"Paul Levinson's It's Real Life is a page-turning exploration into that multiverse known as rock and roll. But it is much more than a marvelous adventure narrated by a master storyteller...it is also an exquisite meditation on the very nature of alternate history." -- Jack Dann, The Fiction Writer's Guide to Alternate History

Saturday, May 21, 2022

Night Sky: Down Home Portal Done Up Memorably

Just finished binging Night Sky on Amazon Prime Video, another travel to other worlds narrative that does it not through space ships or time machines, but some kind of conduits or portals built by some interstellar or intertemporal civilization.   Outer Range did a good job of this with a time-travel hole out on the range.  Night Sky does this with a portal to another world in a shack in the backyard.  And it's lifted immensely by two peerless lead performances by J. K. Simmons as Franklin York and Sissy Spacek as Irene York, an aging married couple in the fictitious town of Farnsworth, Illinois.

[Spoilers ahead ... ]

Let's start at the end of the eight-episode season to see what I think we know:  As Irene demonstrated pretty early on, the alien world outside their window comes packed with oxygen.  Which is why she and Franklin survived at the end, and their neighbor Byron likely did, too.  The body that we saw with the knife sticking out of him was likely the guardian Jude killed in his escape to our planet, and why he was all bloodied with someone else's blood when Irene first saw him and took him into her and Frank's home.

Ok, what else do we know?  There are "apostates" who escape "guardian" control.  Jude is an apostate, Stella and Nick are guardians.  And there are also guardians who have left that role, and help apostates or at very least don't hunt them.   Hannah (played Sonya Walger from Lost, Flashforward, For All Mankind, and many more) refers to this third group, of which she is a member, as the "fallen".   So that's a nice set-up of characters and allegiances.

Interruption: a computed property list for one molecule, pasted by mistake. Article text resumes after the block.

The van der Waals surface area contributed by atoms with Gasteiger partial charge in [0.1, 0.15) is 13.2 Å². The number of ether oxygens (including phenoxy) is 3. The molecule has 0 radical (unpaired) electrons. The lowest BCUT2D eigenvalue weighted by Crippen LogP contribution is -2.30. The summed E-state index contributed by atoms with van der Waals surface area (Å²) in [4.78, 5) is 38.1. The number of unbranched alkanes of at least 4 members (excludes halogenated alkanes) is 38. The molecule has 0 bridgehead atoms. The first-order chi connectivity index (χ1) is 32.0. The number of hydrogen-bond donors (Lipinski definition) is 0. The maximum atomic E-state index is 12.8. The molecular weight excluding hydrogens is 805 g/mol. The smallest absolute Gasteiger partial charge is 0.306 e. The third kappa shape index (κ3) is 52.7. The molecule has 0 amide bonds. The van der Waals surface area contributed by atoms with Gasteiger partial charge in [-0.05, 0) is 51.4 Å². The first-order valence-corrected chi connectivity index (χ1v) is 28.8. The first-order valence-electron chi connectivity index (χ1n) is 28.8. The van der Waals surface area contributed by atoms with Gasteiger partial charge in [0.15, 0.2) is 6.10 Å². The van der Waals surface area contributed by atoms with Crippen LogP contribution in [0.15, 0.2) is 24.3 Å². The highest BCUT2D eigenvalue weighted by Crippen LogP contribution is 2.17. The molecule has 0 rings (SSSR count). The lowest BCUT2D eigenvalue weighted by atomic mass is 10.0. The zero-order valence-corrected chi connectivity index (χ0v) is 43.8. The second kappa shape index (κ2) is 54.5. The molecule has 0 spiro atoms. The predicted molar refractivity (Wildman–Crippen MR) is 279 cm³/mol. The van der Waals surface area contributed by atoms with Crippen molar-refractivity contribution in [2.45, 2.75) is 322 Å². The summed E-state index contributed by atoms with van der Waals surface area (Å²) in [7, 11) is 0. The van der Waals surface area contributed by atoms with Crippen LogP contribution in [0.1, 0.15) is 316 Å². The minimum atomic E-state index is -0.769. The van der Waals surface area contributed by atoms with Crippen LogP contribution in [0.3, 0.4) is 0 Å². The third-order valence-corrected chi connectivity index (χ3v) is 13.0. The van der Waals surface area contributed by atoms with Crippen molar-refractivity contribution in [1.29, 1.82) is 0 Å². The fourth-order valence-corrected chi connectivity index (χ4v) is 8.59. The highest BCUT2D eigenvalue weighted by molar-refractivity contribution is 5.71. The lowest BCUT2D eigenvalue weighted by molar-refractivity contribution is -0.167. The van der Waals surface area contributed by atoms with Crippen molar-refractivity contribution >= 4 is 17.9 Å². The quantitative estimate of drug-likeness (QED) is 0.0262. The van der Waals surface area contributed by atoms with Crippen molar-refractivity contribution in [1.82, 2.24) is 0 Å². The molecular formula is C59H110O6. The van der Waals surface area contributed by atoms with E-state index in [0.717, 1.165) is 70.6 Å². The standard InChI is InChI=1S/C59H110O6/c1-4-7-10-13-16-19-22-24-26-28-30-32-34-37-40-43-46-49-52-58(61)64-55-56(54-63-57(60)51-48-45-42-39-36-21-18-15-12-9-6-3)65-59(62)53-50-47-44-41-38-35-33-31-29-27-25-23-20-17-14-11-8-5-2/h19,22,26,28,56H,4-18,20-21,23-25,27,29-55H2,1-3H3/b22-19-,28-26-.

Back to the portals:  they connect different parts of the Earth -- characters use them to travel instantly from Mexico to Newark, NJ, and from Farnsworth to Bangkok -- and Earth to at least one other planet, the one that has oxygen, and some kind of little city not far from its side of the portal.   Whoever built them did that as long as several hundred years ago -- there's a sketch of a door to a portal in Argentina in the early 1700s.

The personal story of the Yorks is touching and  powerful, all the more because it is brought to life by such brilliant acting.  The other characters range from interesting to compelling, which is a good range for a series like this.  Denise, the granddaughter (well played by Kiah McKirnan), was especially effective in her story, starting to go down the same troubled path as her father, rescued by Jude, her knight in shining armor.

Questions remain.  What happened to Byron?  Where is Jude's father?  This all adds up to a memorable series -- creds to creator Holden Miller -- which would be well served by a sequel, which I'd binge a day or two after it was released, as I did with this first season.  My wife, not generally a fan of science fiction, enjoyed it, too.

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